Nikki Baughan: I am currently devouring She Said, the book by New York Times journalists Jodi Kantor and Megan Twohey about the work it took to finally break the Harvey Weinstein abuse story, and watching The Assistant against that backdrop gave it a breathtaking resonance. Writer/director Kitty Green has absolutely captured the isolation of being an individual woman in a toxic environment, the powerlessness of feeling unable to stand up to a system that’s always been rigged against you. Julie Garner is superb as Jane, the young assistant to a big-time Hollywood executive – never named, or even seen – who, over the course of a single day, decides to take a stand against the abuses she sees all around her. Finally finding her voice, however, she finds it impossible to make it heard. With its intimate cinematography and muted palette, this portrayal of show business is worlds away from red carpet glamour; it’s about sticky casting couches, open secrets and eye rolls in the face of the most heinous, abusive behaviour. And through Jane’s eyes, we see how it’s so easy to turn the other way, to essentially become complicit, because it’s impossible to do anything else.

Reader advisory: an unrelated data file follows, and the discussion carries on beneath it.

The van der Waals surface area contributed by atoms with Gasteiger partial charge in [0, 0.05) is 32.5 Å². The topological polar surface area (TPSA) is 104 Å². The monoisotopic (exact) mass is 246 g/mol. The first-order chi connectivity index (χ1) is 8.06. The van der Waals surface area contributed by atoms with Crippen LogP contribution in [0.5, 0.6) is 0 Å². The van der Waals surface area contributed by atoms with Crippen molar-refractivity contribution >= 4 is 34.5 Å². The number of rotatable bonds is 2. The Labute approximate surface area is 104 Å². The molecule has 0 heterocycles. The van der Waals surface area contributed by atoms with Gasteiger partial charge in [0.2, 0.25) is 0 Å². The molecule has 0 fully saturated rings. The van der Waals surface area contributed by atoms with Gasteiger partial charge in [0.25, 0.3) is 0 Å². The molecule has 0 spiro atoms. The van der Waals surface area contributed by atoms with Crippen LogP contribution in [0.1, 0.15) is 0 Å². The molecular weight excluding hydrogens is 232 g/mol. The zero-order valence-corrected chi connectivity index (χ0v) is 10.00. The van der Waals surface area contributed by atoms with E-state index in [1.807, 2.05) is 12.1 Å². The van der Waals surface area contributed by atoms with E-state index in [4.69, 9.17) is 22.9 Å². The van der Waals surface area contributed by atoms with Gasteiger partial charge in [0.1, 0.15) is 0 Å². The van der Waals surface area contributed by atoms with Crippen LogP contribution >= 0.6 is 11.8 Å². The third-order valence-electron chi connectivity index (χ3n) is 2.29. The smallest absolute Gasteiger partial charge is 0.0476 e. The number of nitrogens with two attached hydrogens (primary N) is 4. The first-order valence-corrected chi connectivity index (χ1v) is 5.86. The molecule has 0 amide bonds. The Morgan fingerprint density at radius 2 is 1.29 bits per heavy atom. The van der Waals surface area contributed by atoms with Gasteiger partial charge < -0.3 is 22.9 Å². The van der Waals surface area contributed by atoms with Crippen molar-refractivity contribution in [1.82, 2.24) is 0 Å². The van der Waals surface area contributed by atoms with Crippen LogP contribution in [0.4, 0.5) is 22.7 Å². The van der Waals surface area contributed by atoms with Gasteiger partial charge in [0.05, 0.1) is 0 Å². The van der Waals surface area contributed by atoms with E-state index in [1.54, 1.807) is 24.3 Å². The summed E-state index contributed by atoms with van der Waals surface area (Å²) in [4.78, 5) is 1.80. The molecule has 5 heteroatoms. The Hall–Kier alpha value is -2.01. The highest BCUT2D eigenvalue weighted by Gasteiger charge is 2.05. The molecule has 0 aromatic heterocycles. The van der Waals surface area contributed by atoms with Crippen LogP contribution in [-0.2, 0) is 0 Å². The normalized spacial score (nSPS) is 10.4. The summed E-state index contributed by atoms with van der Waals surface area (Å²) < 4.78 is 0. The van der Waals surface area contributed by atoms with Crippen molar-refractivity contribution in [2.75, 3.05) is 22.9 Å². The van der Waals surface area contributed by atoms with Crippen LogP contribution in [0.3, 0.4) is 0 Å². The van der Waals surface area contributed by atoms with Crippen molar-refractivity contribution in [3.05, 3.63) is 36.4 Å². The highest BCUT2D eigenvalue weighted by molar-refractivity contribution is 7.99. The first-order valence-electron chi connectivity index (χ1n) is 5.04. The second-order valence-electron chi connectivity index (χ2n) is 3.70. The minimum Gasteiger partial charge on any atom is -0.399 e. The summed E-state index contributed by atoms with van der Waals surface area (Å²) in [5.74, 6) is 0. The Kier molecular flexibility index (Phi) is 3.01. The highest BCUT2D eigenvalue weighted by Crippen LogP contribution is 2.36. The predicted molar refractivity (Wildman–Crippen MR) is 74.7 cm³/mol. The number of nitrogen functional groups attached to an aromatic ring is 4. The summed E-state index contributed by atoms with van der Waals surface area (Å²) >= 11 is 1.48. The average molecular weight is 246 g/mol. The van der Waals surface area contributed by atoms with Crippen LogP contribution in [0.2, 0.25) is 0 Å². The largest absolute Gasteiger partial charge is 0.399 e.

Sensitive, subdued and vibrating with anger and injustice, The Assistant is less an angry klaxon for change than it is a compelling, uncompromising look at just how difficult taking a stand can really be.

Leslie Combemale Even in the an age of #MeToo and with the news of the Weinstein trial plastered over the internet, writer/director Kitty Green’s cynicism-soaked narrative The Assistant, will leave viewers wondering why anyone would want to work in media. Yet certain aspects of this day-in-the-life of assistant Jane (Julia Garner) will also ring true to most women who have worked in any corporate business environment. The moral compass is constantly on the fritz for the characters that populate this story, from Jane herself, to the unseen abuser, all of whom seem to be able to find internal rationalizations for their actions and perspectives. The scene between Garner and actor Matthew McFadyen, which proves that he can play the entire spectrum of humanity (plus angels and devils) with a compellingly watchable skill, is worth the entire film.